Despite its misleading labels, oxytocin has a dark side. Just two months ago, Jennifer Bartz showed that it can make people remember their mothers as less caring and more distant if they themselves are anxious about social relationships. Carolyn H. Declerck found that oxytocin makes people more cooperative in a social game, if they had met their partner beforehand. If they played with an anonymous partner who they knew nothing about, oxytocin actually made them less cooperative. “Oxytocin does not unconditionally support trust,” she says.
Now, Carsten de Dreu from the University of Amsterdam has found that sniffs of oxytocin make us more biased towards peers from our own ethnic or cultural group, versus those from other groups. Bartz commends the new study, saying, “Along with other recent reports, [the new study] suggests that although oxytocin clearly plays a role in prosociality and empathy, the way it does this is more nuanced than previously thought. This is not entirely surprising given the complexity of human relations.”
There’s a chemical that can subtly shift your childhood memories of your own mother. In some people, it paints mum in a more saintly light, making them remember her as closer and more caring. In others, the chemical has a darker influence, casting mum as a less caring and more distant parent.
All of this becomes heavily ironic when you consider that the chemical in question – a hormone called oxytocin – is often billed as the “hormone of love”, and even marketed as “Liquid Trust”. As a new study shows, the reality is much more complicated. Describing oxytocin as the “hormone of love” is like describing a computer as a “writing tool” – it does other things too, some of which aren’t pleasant.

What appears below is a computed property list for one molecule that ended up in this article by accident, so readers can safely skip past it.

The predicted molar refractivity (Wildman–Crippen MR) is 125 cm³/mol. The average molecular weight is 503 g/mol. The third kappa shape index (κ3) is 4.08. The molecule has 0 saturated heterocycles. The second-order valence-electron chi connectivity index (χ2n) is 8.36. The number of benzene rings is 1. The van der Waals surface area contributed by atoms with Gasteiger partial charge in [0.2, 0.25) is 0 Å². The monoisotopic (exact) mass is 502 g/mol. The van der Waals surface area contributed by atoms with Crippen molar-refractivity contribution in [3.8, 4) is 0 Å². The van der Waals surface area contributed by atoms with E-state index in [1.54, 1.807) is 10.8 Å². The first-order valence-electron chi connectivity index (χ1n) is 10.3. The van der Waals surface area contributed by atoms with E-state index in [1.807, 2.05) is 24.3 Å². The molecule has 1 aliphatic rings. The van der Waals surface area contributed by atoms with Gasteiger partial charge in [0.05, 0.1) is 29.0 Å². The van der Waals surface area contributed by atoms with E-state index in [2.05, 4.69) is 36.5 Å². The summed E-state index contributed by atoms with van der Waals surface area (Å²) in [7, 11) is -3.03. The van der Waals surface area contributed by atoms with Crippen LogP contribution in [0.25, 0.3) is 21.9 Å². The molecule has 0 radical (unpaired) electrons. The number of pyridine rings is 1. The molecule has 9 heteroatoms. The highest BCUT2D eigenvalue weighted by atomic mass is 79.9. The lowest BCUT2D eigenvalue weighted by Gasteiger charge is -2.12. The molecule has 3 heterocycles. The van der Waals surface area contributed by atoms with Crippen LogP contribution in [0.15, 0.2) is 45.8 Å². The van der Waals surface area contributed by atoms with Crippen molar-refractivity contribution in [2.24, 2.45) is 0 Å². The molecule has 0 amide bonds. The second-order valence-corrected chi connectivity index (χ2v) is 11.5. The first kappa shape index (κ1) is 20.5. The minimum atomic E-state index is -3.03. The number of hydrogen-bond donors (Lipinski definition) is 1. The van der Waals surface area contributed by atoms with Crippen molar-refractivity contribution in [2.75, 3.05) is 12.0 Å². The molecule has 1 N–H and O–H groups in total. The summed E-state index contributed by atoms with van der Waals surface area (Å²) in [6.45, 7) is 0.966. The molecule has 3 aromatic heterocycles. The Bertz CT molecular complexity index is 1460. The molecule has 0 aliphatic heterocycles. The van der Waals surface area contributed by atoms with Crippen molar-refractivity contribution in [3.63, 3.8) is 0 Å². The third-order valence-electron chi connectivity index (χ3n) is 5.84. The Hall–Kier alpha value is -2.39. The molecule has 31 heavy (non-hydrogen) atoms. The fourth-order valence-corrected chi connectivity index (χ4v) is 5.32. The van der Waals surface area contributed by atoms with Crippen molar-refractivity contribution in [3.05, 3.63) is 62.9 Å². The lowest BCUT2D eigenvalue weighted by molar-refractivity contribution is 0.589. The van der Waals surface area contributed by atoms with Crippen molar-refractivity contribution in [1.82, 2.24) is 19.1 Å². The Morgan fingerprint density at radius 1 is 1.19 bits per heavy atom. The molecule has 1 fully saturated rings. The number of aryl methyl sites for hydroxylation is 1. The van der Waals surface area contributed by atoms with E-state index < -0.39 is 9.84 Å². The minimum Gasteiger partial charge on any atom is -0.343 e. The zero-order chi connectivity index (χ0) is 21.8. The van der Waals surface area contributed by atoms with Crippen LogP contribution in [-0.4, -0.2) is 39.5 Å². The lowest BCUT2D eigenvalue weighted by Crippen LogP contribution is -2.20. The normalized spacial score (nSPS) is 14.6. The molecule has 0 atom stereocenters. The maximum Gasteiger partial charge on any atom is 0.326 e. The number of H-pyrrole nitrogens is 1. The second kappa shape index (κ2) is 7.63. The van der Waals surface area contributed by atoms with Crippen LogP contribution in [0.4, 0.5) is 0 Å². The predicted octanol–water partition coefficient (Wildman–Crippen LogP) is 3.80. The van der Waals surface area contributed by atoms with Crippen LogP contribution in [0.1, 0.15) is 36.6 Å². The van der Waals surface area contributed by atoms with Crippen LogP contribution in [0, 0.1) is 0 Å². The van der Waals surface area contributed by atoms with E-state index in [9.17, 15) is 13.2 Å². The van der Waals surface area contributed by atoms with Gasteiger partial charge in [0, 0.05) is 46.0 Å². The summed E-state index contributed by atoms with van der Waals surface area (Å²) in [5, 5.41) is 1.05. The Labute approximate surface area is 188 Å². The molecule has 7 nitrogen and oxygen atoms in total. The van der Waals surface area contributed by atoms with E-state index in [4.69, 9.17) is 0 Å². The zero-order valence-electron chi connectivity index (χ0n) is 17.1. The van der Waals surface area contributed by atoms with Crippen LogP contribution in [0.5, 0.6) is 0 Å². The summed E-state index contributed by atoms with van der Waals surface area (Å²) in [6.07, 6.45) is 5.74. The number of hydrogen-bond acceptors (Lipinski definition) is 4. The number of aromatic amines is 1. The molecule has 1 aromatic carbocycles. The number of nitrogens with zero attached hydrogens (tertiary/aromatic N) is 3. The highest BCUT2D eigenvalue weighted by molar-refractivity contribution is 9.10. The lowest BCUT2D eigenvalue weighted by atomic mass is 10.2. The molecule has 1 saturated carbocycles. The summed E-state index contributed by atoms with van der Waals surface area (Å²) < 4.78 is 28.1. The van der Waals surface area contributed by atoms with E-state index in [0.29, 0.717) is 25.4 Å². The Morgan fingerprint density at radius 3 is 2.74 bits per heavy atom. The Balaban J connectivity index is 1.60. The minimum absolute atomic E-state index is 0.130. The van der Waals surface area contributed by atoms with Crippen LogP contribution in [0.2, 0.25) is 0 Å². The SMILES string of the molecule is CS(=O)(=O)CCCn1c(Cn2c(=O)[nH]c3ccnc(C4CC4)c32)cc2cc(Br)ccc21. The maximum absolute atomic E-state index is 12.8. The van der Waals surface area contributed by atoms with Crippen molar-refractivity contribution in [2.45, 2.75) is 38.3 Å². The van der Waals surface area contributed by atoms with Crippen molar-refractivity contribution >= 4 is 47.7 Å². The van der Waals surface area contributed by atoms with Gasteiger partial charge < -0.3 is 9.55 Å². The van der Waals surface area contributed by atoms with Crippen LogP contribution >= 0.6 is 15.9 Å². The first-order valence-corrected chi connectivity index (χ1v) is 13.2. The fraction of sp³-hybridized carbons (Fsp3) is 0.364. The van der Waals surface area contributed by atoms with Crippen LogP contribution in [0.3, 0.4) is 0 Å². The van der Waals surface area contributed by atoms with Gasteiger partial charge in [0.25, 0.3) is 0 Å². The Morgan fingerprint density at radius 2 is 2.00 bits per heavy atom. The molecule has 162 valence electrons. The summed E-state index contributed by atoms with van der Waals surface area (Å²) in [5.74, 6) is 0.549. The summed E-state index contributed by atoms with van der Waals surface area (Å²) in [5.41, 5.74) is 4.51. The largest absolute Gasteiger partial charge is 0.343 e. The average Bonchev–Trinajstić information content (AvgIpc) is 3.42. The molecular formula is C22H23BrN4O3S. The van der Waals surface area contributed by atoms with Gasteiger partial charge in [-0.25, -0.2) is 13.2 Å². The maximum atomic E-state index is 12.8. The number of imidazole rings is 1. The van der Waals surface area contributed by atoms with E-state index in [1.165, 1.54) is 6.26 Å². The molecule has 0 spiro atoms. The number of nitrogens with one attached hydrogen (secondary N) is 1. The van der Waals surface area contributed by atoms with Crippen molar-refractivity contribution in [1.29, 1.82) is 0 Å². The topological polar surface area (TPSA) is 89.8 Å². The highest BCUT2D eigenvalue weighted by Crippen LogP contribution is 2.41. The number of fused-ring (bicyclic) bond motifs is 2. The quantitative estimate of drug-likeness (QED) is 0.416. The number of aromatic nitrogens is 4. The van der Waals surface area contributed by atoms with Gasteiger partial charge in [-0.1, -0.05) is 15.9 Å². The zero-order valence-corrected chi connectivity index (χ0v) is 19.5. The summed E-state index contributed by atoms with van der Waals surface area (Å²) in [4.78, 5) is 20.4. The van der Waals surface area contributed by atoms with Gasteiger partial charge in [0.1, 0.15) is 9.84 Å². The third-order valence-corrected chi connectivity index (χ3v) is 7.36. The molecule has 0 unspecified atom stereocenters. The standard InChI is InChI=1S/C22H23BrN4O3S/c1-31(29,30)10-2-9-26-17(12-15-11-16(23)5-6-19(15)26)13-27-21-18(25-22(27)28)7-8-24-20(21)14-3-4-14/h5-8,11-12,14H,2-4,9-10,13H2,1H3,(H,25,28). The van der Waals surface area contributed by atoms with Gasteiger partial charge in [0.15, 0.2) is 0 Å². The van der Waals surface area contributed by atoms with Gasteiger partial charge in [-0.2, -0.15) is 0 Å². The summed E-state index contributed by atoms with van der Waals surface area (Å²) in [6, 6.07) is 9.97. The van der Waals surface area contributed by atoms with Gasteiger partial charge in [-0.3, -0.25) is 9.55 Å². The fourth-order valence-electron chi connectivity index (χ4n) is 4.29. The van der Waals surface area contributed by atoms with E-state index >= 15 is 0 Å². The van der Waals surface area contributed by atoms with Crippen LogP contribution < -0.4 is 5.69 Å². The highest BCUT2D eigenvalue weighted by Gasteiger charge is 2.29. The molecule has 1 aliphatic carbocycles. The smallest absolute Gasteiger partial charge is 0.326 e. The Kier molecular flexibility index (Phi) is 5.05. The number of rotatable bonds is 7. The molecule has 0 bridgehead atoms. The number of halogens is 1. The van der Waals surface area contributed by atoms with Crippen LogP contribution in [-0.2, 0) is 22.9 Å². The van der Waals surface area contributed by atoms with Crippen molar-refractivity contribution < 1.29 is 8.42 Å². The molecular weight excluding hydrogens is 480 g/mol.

The social interactions that come naturally to most people are difficult for people with autism and Asperger syndrome. Simple matters like making eye contact, reading expressions and working out what someone else is thinking can be big challenges, even for “high-functioning” and intelligent individuals. Now, a preliminary study of 13 people suggests that some of these social difficulties could be temporarily relieved by inhaling a hormone called oxytocin.
The participants, who either had Asperger or high-functioning autism, experienced stronger feelings of trust, showed stronger social interactions in a simulated game, and paid more attention to socially important cues like someone else’s eyes. These results will need to be confirmed in larger studies in real-world situations, but for the moment, they’re promising.
Oxytocin is involved a myriad of emotions and social behaviours including trust, social interactions, sexual arousal, the bond between mother and child (see SciCurious’s epic oxytocin series for more). It has been linked to autism before. Autistic children have lower levels of the hormone coursing through their blood and what little there is appears to be made in an abnormal way. Some researchers are testing oxytocin as a treatment for some symptoms of autism, including repetitive behaviours, but the new results are some of the most interesting yet.